Dura-Supreme set a business goal to achieve gross annual sales of $150 million. But the company had a manufacturing capacity limited to producing only $125 million in gross annual sales. Therefore, the company devised an expansion plan. The company planned to self-finance at least some of the expansion and began accumulating significant cash reserves. In 2008, Dura-Supreme's legal counsel and audit firm recommended that the company transfer its cash reserves to a separate business entity in order to protect the company from the "risk of unknown corporate liabilities." The plan was for this separate business entity to act as a lender for Dura-Supreme's expansion. Kathy and her brothers would transfer Dura-Supreme's cash reserves over to the separate business entity, and the separate business entity would then lend the money back to Dura-Supreme at a favorable interest rate to finance the expansion.
In 2009, therefore, Kathy and her brothers created TK Investments, LLC, and signed a Member Control Agreement (the Agreement) for the company. Section 2.1 of the Agreement provided that each sibling "shall make an initial Capital Contribution . . . to the Company in exchange for [his or her] initial Interest." With respect to additional capital contributions, the Agreement provided that "[n]o Member shall at any time have any obligation to make any Capital Contributions to [TK Investments] in addition to those provided for in Section 2.1 (initial capital and interests)." But the Agreement provided that "[o]n behalf of the Members, Dura-Supreme, Inc. shall be permitted to transfer all or a portion of any dividend distribution, as authorized by the board of directors . . . directly to [TK Investments], and, as directed by Dura-Supreme, Inc., such dividend distribution shall be deemed to be an additional capital contribution to [TK Investments] on behalf of the Members." Finally, the Agreement provided that each sibling would have a one-third ownership interest in TK Investments, but that Keith would retain all the voting rights. Kathy has no control over TK Investments' operations.
Between 2007 and 2009, Dura-Supreme made several distributions to Kathy (or on her behalf), which are the subject of this dispute: $885, 300 in 2007, $2, 647, 000 in 2008, and $1, 417, 149 in 2009. Although the record lacks detail as to the precise nature and mechanics of these distributions, they served three basic purposes. First, Kathy retained a relatively small portion of the distributions for herself, and she agreed before the district court that the amounts she retained should be included in her gross income. Second, money from Dura-Supreme's distributions in 2008 and 2009 was used to fund TK Investments. Specifically, of the 2008 distributions, $1, 600, 000 was initially deposited into the Stotts Family Revocable Trust and, after the creation of TK Investments in 2009, was transferred from the trust to TK Investments. Of the 2009 distributions, $1, 090, 000 was transferred to TK Investments. Third, portions of the Dura-Supreme distributions in 2007-09 were used to cover Kathy's income tax liability on her share of Dura-Supreme's annual corporate earnings. Of the 2007-09 distributions, $777, 800 was applied to Kathy's income taxes in 2007, $567, 500 in 2008, and $254, 650 in 2009.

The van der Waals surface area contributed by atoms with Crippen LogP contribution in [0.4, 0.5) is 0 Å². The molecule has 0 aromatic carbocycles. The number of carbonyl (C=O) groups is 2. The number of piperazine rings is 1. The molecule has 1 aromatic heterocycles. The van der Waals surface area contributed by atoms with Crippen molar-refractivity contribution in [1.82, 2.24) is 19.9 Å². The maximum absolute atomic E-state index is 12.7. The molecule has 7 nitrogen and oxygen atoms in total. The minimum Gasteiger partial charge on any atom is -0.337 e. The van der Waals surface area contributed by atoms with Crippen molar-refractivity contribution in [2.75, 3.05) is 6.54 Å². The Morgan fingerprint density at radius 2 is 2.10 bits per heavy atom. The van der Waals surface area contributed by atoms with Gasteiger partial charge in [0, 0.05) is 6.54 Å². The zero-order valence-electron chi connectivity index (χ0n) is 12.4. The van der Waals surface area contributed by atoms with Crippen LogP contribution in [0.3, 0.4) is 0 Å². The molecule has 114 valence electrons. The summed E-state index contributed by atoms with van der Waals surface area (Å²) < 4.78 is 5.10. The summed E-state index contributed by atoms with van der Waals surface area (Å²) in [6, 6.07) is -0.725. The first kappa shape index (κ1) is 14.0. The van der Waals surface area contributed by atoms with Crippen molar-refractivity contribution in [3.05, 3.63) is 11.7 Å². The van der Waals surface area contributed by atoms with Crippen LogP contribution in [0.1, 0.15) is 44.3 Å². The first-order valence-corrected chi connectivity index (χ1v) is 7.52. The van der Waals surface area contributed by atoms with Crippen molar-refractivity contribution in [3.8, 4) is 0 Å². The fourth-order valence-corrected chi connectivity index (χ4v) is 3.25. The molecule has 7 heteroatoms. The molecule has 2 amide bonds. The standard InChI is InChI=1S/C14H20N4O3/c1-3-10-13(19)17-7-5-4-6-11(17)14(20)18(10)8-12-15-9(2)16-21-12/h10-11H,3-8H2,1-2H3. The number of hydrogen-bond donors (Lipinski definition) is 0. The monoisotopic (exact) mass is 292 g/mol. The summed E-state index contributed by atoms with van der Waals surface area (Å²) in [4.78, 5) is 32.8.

In sum, Kathy received $4, 949, 449 in distributions from Dura-Supreme between 2007 and 2009, with $2, 690, 000 ultimately transferred to TK Investments, and another $1, 599, 950 applied to pay her income tax liability on Dura-Supreme's corporate earnings. Kathy argued to the district court that the money transferred to TK Investments and applied to her taxes should not be included in her gross income, while Douglas argued that the total amount distributed should be included.
On May 5, 2011, the district court issued an order modifying Douglas's child-support obligation. The court found that Kathy was not attempting to hide money in the family companies or avoid her child-support obligation. But the court ultimately held that "the law is clear that distributions are income for the purposes of determining child support." The court concluded that whether the funds were available to Kathy to pay child support was irrelevant, noting that the "subsequent availability of income received is not mentioned in Minn. Stat. § 518A.29." The court also rejected Kathy's argument that the funds distributed to pay income taxes should be excluded because the payment of taxes is an ordinary and necessary expense required for business operation. The court reasoned that allowing Kathy to exclude the amount applied to taxes would contravene the command of section 518A.29 that child support be based on gross (not net) income. Therefore, the district court held that all $4, 949, 449 of Dura-Supreme's distributions met the ...